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  1. #1
    Join Date
    Oct 2008

    Default question about DR/BDR

    Page No. 461.

    R3# sh ip ospf nei Full/BDR (shouldn't it be Full/DR, since the neighbor 871w has highest RID)

    871W#sh ip ospf nei Full/DR (shouldn't it be Full/BDR, since the neighbor R3 has low RID)

    i have the same question.
    why nobody answer this question,i hope someone give me a hlpe.

  2. #2
    Join Date
    Dec 2006

    Default RID's are tricky

    There are two possible answers and the book is not wrong. The RID for the 871w is going to be the highest IP address that is active on the router. Which is the network, and that is higher than any other address that the R3 router has. As long as all the interfaces were up when the RID was chosen then that is what would happen.

    Even if the 871 didn't have the 12 subnet (which is higher), the two routers were comparing their 11 subnet addresses to each other. Sure the R3 should win because it has the .2 host, but I must have brought the 871 router up first and let it go through the entire election before I brought the R3 router online. The 871 would still stay the DR and R3 would have to just become the BDR. This is because OSPF does not preempt in the DR election.

    However, this brings up a good point. Don't let OSPF have a free election. Fix the election with the priority command and with loopback interfaces as discussed in the chapter.

    Todd Lammle
    Last edited by lammle; 10-18-2008 at 05:16 PM.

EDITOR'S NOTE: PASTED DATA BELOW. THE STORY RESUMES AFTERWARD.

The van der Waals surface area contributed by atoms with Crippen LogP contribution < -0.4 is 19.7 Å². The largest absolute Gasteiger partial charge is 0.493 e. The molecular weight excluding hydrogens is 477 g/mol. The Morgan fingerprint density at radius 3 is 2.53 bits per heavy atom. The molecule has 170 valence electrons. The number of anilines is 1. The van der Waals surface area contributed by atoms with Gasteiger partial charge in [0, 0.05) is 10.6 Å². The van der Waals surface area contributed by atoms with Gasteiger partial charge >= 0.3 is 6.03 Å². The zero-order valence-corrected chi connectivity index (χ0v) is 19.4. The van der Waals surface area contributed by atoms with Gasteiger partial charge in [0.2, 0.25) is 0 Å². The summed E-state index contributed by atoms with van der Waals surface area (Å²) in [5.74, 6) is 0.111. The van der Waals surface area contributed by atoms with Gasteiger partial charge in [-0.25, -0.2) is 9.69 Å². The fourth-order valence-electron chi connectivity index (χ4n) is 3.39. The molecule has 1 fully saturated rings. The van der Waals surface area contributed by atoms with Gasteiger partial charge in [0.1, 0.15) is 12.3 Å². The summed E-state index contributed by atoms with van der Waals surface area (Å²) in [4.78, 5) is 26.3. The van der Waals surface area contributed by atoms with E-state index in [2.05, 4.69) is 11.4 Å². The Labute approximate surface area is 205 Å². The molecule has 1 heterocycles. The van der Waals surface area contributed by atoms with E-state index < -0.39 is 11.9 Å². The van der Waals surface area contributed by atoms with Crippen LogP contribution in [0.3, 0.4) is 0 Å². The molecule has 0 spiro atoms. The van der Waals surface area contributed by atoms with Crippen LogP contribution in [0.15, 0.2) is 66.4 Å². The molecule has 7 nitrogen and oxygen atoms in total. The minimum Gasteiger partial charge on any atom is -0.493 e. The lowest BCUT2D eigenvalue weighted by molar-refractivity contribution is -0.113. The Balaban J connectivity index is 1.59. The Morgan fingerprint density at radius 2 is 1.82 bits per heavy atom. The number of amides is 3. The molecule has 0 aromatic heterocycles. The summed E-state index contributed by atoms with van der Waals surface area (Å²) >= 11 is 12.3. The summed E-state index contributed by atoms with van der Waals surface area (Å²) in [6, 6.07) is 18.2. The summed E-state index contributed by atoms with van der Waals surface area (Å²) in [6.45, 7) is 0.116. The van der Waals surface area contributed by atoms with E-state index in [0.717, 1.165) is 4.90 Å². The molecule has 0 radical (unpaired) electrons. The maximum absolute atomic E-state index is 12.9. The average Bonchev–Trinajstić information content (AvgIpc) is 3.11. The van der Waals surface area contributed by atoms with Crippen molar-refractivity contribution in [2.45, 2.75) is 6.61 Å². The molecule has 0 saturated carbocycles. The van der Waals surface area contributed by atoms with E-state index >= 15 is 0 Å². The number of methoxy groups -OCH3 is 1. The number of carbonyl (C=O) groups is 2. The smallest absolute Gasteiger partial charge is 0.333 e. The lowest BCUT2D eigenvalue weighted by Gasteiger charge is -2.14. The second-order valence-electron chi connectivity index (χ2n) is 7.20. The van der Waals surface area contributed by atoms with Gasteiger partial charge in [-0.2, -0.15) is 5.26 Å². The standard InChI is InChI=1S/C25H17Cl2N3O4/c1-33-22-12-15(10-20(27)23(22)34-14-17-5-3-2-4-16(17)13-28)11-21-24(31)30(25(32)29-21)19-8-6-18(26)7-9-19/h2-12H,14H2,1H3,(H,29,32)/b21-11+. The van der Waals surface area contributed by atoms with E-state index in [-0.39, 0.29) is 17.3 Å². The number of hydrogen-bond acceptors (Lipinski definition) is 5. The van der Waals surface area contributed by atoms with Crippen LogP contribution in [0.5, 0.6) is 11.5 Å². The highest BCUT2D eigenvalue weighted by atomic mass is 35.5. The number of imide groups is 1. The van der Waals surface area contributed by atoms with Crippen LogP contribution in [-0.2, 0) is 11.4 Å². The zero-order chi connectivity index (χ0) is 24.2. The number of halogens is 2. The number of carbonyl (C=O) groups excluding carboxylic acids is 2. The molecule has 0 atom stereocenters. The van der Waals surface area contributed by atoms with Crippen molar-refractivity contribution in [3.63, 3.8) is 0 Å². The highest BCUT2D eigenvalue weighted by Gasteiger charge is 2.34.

3. #3
    Join Date
    Mar 2008


    Thanks Todd.

  4. #4
    Join Date
    Apr 2010
    Sunnyvale, CA


    I didn't want to start a new topic. So I ask a simple question here:
    Router1 with Ethernet interface is connected to Router2.
    Router2 with Ethernet interface is connected to Router3.
    So we have 2 networks here.
    The question is, do we have one DR and one BDR for EACH network or we have one DR and one BDR for both Ethernet networks?

  5. #5
    Join Date
    Oct 2009


    Put them in the same Area and you'll get one of each. Otherwise, each area will elect their own.
    CompTIA: Network+, A+
    Cisco: CCENT
    Cisco: CCNA

  6. #6
    Join Date
    Nov 2008
    Worcester, UK


    It's not quite that clear. It is possible for a single router to be the DR for all networks in an area, but the truth is each network segment will elect it's own DR and BDR. Give router3 the highest RID and there will still be an election for DR between routers 1 & 2, regardless of which area the segment is in.
    Currently studying: CCIE R&S
    Follow my CCIE progress with study notes on my blog:

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